A Canadian Holiday is once again at our chimneys as Christmas Day is approaching! The holiday itself is on the 25th, but because that falls on a weekend, it’ll be on the 26th that you’ll not be finding us in the office. Please be understanding if your meetings are a little underpopulated, and take the opportunity to run all the try builds you can think of.
Now, I know what you’re thinking. (Well, I don’t, but since I’ve turned off comments you can’t correct me.) You are thinking that Christmas isn’t a Canadian holiday… or at least not uniquely Canadian.
And you wouldn’t be too wrong. Other parts of the world certainly celebrate Christmas. Japan does it up amazingly, for instance, if you’re ever in that corner of the globe in December. And still other parts of the world people celebrate all sorts of Winter festivities.
And it’s not as though we’re spending the day dipping our All-Dressed Chips into Stanley Cups of Maple Syrup while taking our Coffee Crisp and wearing our Toques, Jeans, Jean Shirts, and A Boot, eh?
No, but the Canadian way of celebrating Christmas _is_ unique… in that it’s usually done through celebrating everyone else’s Winter celebrations. Canadians are more than happy to adopt and support any culture or festival that involves food, fun, friends, and family.
My family tends to observe Polish Wigilia by eating pierogies, white fish, and bigos. My wife’s family has a Christmas Eve Feast of crab dip, fourteen types of frozen hors d’oeurves, cheese, crackers, and smoked oysters eaten on TV trays in front of Log: The Christmas Special. Earlier this month we ate latkes with sour cream and applesauce with pfeffernusse for afters at the Christkindle Markt. Last year we went to Sir John A. MacDonald’s birthplace at Woodside for soft gingerbread and roasted chestnuts.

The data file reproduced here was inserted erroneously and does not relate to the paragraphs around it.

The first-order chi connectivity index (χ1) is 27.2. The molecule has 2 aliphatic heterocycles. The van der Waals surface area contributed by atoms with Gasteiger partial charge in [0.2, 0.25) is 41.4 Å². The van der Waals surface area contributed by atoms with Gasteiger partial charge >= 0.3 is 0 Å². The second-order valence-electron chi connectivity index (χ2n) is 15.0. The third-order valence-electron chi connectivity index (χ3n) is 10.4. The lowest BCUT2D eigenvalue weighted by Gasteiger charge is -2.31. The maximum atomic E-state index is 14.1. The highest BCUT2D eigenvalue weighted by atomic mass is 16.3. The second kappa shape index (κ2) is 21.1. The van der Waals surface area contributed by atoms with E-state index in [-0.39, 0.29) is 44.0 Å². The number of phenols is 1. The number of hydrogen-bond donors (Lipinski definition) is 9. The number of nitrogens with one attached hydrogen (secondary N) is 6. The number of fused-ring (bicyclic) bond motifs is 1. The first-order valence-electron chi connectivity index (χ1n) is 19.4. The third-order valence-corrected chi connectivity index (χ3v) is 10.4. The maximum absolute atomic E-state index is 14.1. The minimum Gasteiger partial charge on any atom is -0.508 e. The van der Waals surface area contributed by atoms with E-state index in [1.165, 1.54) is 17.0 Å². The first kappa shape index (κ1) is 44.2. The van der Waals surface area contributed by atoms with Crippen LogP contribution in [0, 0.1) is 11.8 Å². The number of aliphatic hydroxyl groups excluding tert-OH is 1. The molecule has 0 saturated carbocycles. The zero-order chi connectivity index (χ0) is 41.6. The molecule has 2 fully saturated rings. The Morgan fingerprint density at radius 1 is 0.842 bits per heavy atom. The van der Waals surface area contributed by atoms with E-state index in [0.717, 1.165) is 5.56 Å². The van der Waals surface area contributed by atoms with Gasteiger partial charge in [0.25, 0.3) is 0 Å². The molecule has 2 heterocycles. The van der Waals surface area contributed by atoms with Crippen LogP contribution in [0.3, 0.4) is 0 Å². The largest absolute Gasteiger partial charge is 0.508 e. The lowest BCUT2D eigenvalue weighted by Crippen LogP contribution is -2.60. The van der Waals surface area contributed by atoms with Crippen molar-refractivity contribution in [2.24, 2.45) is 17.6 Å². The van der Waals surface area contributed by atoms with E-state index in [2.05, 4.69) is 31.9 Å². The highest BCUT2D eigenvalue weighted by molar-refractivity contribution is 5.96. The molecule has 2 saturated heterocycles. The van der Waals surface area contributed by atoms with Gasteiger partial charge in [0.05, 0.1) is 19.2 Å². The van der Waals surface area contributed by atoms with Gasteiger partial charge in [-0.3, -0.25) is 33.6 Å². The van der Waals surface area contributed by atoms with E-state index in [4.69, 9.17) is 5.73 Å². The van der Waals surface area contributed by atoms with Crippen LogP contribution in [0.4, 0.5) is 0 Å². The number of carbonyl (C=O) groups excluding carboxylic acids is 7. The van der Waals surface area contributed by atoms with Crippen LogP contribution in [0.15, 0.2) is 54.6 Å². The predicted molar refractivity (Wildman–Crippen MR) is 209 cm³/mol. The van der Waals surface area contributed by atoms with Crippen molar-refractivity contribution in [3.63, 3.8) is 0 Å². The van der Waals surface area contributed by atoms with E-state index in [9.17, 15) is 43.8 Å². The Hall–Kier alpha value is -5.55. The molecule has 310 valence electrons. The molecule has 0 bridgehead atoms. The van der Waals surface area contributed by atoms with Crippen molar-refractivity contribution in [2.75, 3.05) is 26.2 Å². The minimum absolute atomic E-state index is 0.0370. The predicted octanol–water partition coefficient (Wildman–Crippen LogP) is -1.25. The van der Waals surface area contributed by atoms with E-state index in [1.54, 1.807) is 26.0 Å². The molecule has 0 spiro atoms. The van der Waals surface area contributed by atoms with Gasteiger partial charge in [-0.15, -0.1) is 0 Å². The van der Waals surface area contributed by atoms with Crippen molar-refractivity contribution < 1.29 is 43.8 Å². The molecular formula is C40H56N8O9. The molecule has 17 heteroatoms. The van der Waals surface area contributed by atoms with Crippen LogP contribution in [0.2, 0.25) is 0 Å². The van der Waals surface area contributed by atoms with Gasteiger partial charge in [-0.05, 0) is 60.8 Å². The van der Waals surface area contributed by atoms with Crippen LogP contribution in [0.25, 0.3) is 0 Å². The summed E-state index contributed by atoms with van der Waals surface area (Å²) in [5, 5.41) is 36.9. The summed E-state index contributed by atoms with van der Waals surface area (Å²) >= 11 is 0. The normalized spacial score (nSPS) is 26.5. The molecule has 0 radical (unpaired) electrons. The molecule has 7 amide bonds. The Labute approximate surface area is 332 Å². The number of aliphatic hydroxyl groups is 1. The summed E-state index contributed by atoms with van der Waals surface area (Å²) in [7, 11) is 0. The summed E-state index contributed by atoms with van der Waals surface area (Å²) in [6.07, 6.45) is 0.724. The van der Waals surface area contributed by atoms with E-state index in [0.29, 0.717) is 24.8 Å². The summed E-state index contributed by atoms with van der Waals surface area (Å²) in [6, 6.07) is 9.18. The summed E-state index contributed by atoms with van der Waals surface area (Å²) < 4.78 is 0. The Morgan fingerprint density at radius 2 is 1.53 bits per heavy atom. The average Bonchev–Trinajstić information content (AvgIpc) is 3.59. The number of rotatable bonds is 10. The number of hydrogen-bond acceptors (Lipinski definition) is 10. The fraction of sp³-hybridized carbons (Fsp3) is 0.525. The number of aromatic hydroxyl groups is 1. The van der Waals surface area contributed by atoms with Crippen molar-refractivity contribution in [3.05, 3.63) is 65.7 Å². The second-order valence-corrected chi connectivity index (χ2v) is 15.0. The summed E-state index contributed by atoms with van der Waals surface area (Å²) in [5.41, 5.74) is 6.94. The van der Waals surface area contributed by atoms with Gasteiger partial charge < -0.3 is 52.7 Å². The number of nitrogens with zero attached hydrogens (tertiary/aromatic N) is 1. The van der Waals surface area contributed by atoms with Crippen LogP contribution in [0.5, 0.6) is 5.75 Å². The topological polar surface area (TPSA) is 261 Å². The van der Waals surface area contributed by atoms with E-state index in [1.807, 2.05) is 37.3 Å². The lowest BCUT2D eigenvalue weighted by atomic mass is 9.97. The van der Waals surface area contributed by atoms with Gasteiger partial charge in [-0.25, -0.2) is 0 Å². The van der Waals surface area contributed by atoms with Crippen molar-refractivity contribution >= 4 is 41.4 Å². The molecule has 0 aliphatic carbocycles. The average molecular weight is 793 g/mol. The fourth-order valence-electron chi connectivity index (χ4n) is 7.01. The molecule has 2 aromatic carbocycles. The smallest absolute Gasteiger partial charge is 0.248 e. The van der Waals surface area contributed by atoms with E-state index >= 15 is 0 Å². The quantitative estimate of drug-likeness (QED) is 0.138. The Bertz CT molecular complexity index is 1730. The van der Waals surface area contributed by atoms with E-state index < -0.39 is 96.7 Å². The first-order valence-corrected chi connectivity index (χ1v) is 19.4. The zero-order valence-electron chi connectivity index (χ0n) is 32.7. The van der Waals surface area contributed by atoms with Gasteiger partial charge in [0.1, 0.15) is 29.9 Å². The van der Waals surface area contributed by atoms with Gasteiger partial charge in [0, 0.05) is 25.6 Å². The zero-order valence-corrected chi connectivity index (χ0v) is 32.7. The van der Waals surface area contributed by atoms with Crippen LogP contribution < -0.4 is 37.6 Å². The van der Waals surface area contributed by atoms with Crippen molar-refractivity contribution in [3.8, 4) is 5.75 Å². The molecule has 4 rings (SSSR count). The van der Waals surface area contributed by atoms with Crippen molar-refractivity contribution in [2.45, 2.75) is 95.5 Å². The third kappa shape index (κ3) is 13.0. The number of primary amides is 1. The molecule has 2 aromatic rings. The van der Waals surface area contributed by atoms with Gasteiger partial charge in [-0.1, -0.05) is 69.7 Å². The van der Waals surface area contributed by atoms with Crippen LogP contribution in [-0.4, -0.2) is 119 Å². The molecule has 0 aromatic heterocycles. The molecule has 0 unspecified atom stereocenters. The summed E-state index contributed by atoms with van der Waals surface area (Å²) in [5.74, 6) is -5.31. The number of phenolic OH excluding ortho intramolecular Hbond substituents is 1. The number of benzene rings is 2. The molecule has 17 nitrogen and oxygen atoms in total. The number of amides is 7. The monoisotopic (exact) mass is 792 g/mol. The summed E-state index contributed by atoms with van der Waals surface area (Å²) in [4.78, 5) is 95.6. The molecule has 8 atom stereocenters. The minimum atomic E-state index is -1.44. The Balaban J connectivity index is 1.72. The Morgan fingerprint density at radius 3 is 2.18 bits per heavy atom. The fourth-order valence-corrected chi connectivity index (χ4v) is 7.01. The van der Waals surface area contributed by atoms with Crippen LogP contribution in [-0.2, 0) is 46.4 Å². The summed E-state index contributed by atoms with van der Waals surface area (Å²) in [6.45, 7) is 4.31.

Then there’s turkey with the trimmings for the more traditional, sushi for deliberate anti-traditional, and everything in-between.
So no matter if or how you celebrate Canadian Christmas, know that we are (and are not) celebrating it too, with you, in the Great White North.
Because anything else just wouldn’t be polite.
( :bwinton reminds me to tell you that we will also be off on the 27th for Boxing Day. Our most famous pugilists will be hard at work discouraging (in effigy) the normally-docile moose herds from invading the United States once again. So we’ll be busy cheering them on, sorry. )
 Tastes like… actually, I’m not really sure. Tasty, though.
 Named after Lord Stanley
 Probably harvested back in March in Quebec
 mocha-flavoured Nestle chocolate bar
 knit caps, often with pom-poms on top
 AKA “The Canadian Tuxedo”
 “about” pronounced in Canadianese is actually closer to “aboat” than “aboot”, eh